April 24, 2014 1 Photo

  • WILLIAMS: Get out on the highway My son's truck is in the shop and my friend, Jan, was in the hospital so I had her truck in order to be able to go feed her cats while John used my car to go to work. Jan and I both purchased vehicles before we retired that we hoped would be the last

    April 24, 2014

  • THEIR VIEW: Indiana needs open primary elections Indiana's primary election system is dysfunctional. What the state really needs is an open primary system. This month, the Lake County election board argued about the procedures for recruiting high school students as poll workers for the May 6 primar

    April 23, 2014

  • KITCHELL: Tax bills show what smoke & mirrors don't There's a price to be paid for the decline in what we call civic engagement -- and local property taxpayers are paying that price. In case you haven't received your 2014 Cass County property tax statement yet, be prepared for a bit of sticker shock w

    April 23, 2014

  • MARCUS: Illinois brings joy to Indiana From the email this week, I sensed a profound need by Hoosiers to find joy in the problems of Illinois. Our neighbors to the west are fighting their way through a mess of their own making. They have forced themselves to raise taxes and cut services t

    April 22, 2014

  • THEIR VIEW: Let voters weigh option of easing daily commute There was a time in this country when workers typically lived less than an hour's walk from their jobs. A time when a "commuter" was simply a traveler taking advantage of a reduced railway fare on his way to the big city. A time when the American sub

    April 22, 2014

  • VILLAGE IDIOT: Wait a minute here — what did I just sign? When Dr. Sam said, "You've got the prostate of a 16-year-old," it was hard to keep from beaming. This must be how a woman feels when a complete stranger tells her she has a beautiful baby. Well, maybe not quite. Still, it was hard not to feel proud o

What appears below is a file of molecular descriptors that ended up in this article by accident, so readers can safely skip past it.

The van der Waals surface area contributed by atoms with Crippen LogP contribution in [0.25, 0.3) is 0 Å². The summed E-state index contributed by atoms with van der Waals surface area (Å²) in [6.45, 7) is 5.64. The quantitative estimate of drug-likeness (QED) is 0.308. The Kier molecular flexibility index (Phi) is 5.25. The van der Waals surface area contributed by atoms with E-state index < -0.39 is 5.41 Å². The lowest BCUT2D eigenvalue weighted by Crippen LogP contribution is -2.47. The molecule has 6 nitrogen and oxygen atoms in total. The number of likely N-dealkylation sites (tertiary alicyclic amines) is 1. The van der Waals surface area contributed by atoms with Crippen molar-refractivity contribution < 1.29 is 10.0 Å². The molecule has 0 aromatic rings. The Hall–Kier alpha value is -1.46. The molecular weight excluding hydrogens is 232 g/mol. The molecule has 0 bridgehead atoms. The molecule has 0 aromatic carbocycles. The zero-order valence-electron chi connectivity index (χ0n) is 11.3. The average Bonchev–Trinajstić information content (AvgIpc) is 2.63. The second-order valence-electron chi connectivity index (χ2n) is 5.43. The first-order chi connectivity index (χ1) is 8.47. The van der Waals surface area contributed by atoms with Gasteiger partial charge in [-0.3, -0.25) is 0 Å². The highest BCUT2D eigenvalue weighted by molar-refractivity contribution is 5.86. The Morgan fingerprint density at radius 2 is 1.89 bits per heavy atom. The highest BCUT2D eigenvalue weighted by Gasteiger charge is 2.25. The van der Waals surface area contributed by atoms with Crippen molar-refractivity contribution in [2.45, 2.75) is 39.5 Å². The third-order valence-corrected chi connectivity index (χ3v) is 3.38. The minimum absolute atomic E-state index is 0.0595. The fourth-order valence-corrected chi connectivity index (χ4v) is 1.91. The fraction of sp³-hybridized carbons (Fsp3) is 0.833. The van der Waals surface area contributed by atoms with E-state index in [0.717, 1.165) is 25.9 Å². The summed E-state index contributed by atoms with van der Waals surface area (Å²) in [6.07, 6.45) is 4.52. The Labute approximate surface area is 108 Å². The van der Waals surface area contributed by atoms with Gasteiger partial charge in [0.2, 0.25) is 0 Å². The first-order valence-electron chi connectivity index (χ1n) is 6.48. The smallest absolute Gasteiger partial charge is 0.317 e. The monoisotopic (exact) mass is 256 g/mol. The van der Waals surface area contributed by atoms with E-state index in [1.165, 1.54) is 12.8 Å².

April 22, 2014

  • LYONS: How we devalued the 'R' word At the risk of angering somebody like MSNBC's Melissa Harris-Perry, I sometimes used to joke that I only look white. Actually, I'm Irish. Meaning basically that I wasn't raised to think the man in the big house had all the answers, nor deserved all t

    April 21, 2014

  • HAYDEN: Want better teacher ratings? Ask the kids The state may be back where it started, encumbered with a flawed teacher grading system, a year after implementing what were meant to be tough new standards. That was the general consensus of the State Board of Education days after teacher evaluation

    April 21, 2014

  • THEIR VIEW: Careful look at tax structure needed Indiana legislators this year created a "blue-ribbon commission" to study the state's taxes on businesses this summer. We hope the commission will listen to Larry DeBoer, a Purdue professor who might understand Indiana's tax structure better than any

    April 20, 2014

Hyperlocal Search
Premier Guide
Find a business

Walking Fingers
Maps, Menus, Store hours, Coupons, and more...
Premier Guide
Poll

Should mushroom hunters be allowed to forage off-trail in Indiana state parks?

Yes
No
Undecided
     View Results
Featured Ads
AP Video
Parade
Magazine

Click HERE to read all your Parade favorites including Hollywood Wire, Celebrity interviews and photo galleries, Food recipes and cooking tips, Games and lots more.